Whether on a vacation trip on just going to the store for milk, there's not much good to experiencing a mishap that leaves your car immobile by the side of road.

Dozens of impacts can lead to a breakdown. Accidents happen. The ignition burns out. A shroud of fog rolls in. Or, to great embarrassment, the highway patrol catches you speeding at 56 mph while Sammy Hagar's "I Can't Drive 55" blasts on the audio system.

Yet these incidents are out of your hands, something only a technician would diagnose, an act of nature or a behavioral slip-up.

They aren't the kind of cases the driver could avoid through regular maintenance, being aware of warning signs or realizing that some parts should only be treated by someone with a special computer and an IT degree.

The automotive layman can deal with a few accessories once learning a few tips, applying elbow grease and using common sense. They involve such disparate accessories as tires, batteries and brakes that are crucial to the car's operation, can be fixed or monitored closely and likely won't burn a hole in the motorist's pocket keeping them in tip-top shape.

Here's a closer look:

Tires. "Your tires have a tough gig. From maneuvering around potholes to navigating through bumpy construction zones, your tires take it all on just to get you from point A to point B. Sometimes they make it out unharmed… other times, not so much," Firestone pointed out on its extensive "complete car care" blog.

The website cites at least five reasons for flat tires They include bad road conditions such as uneven paving, potholes and debris that can damage tires. Another trouble area involves heat, such as summer temperatures that cause the internal pressure to expand. "Tire Pressure Monitoring Systems measure your tires when they become underinflated – not overinflated – so don’t wait for your dashboard light to pop on like it tends to do on cold winter mornings," according to the blog.

Valve stem leakage can be a "culprit" and not as easy to notice as a hole in the rubber. "The valve stem is the part of the tire that you unscrew when adding air. Any damage or even dirt on this small piece could cause your tire to lose air until it’s completely flat," Firestone noted. A repair shop can inspect, fix or replace the stem.

Once in awhile, the tires fail due to normal wear and tear, the tire company says. "As you drive, the tread on your tires gradually wears down. This can make your tires more vulnerable to the typical hazards of daily driving – in other words, more likely to go flat," it said.

The driver can take preventive steps to reduce wear such as avoiding fast stops and starts and making sure the tires are at the recommended pressure. Regularly rotating the tires ensures they aren't always in the same spot and susceptible to more or less wear depending on road conditions or on the bump-altered direction of the wheels -- which should be aligned on a regular basis.

Brakes. Motorists can often tell something's wrong with the brakes when they don't seem as responsive or are squishy. They also can be notified when a computerized brake light on the dashboard comes on.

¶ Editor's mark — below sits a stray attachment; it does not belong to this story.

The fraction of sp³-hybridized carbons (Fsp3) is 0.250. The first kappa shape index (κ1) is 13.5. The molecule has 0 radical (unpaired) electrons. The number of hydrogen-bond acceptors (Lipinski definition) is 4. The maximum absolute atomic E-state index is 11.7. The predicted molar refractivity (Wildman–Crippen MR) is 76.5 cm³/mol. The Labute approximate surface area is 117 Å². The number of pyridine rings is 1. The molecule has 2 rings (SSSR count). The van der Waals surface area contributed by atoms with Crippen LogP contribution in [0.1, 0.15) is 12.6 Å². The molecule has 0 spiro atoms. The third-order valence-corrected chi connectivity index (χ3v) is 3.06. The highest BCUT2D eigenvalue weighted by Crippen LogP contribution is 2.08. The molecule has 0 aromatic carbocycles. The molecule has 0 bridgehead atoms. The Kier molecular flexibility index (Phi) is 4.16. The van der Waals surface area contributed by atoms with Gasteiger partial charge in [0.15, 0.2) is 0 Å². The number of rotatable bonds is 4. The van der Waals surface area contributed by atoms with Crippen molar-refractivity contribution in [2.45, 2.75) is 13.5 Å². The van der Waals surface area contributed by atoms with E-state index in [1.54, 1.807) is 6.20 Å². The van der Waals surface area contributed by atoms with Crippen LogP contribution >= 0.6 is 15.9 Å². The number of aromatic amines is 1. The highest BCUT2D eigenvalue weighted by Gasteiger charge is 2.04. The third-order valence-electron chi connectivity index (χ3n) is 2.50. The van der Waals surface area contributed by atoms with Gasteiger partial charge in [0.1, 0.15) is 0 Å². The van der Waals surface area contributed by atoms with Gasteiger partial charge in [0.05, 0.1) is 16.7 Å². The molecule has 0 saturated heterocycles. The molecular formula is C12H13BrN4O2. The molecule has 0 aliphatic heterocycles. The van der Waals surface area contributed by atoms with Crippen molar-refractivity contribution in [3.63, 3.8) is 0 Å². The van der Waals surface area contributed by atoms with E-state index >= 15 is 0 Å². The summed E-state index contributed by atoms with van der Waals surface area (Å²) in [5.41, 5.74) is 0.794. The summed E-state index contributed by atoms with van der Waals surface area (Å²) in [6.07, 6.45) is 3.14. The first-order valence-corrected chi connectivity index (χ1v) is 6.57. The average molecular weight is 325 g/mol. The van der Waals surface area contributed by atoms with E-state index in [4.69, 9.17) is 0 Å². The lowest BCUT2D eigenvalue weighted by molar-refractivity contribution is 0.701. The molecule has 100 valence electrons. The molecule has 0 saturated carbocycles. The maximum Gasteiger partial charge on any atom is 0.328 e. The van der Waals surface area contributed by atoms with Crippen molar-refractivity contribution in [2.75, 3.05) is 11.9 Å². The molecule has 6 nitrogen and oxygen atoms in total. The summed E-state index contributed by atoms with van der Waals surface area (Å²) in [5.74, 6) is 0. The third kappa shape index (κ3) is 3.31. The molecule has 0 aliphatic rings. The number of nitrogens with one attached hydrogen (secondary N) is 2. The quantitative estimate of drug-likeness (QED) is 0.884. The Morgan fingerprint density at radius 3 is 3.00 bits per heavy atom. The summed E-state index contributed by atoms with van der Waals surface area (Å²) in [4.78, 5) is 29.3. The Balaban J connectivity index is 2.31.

"Ignoring this dashboard light could prove to be downright dangerous. After all, the purpose of a warning light is to alert you to an issue you might not notice otherwise," Firestone explained.

The issues can range from seemingly minor to serious. For instance, the parking brake could be engaged, and can be released with the pull or lowering of a handle. At the same time, driving with the parking brake on can damage the pads and rotors.

A more problematic warning is the brake fluid is low. "A red light that flashes on and off could signal low/almost empty brake fluid, but also a serious issue with the brake’s hydraulic system. If the light comes on and stays on, you could end up with a potentially catastrophic (and costly) brake failure," according to Firestone.

Another serious warning is malfunction with the anti-lock brake system, which helps prevent the wheels from locking up and tires from losing traction in slippery situations. A shop can perform a diagnostic test to see if it's an electrical malfunction with the brake light or an ABS problem.

A lesser but still important issue is the brake light bulbs burning out. "To check for this problem, have a friend stand where they can see the back of your car as you press down on the brake pedal. If both bright red brake lights aren’t coming on, you’ve identified the problem," the tire company said.

Batteries: There are "warning signs that may indicate your battery is on the fritz," Firestone pointed out.

They include a slow engine crank when the ignition start is sluggish and takes longer than normal,  the check engine light coming on when the battery is weak, a low battery-fluid level, a swelling and bloating battery case, a battery leak that causes corrosion build-up around the + and - cable connections, and old age -- check batteries at least at the three year old mark.

Batteries can be kept charged up while traveling, which save times and money, by driving faster than 60 mph.

One injury-avoiding tip when charging a car with manual cable: "don't connect the black cable to the negative terminal, as that could also cause an explosion," Firestone warned.

Motorists can clean the car battery, say in the spring, so that it will last longer. Tools and accessories should include latex gloves and safety goggles, an adjustable wrench and a wire brush and baking soda, water, and a towel.
"You need gloves and goggles to protect your hands and eyes, respectively. Use the wrench to disconnect the cables from their posts and the wire brush to scrub away corrosive acid from the posts and casing. The baking soda and water will form a solution which removes the corrosion, and the towel dries everything off afterwards," the tire company said.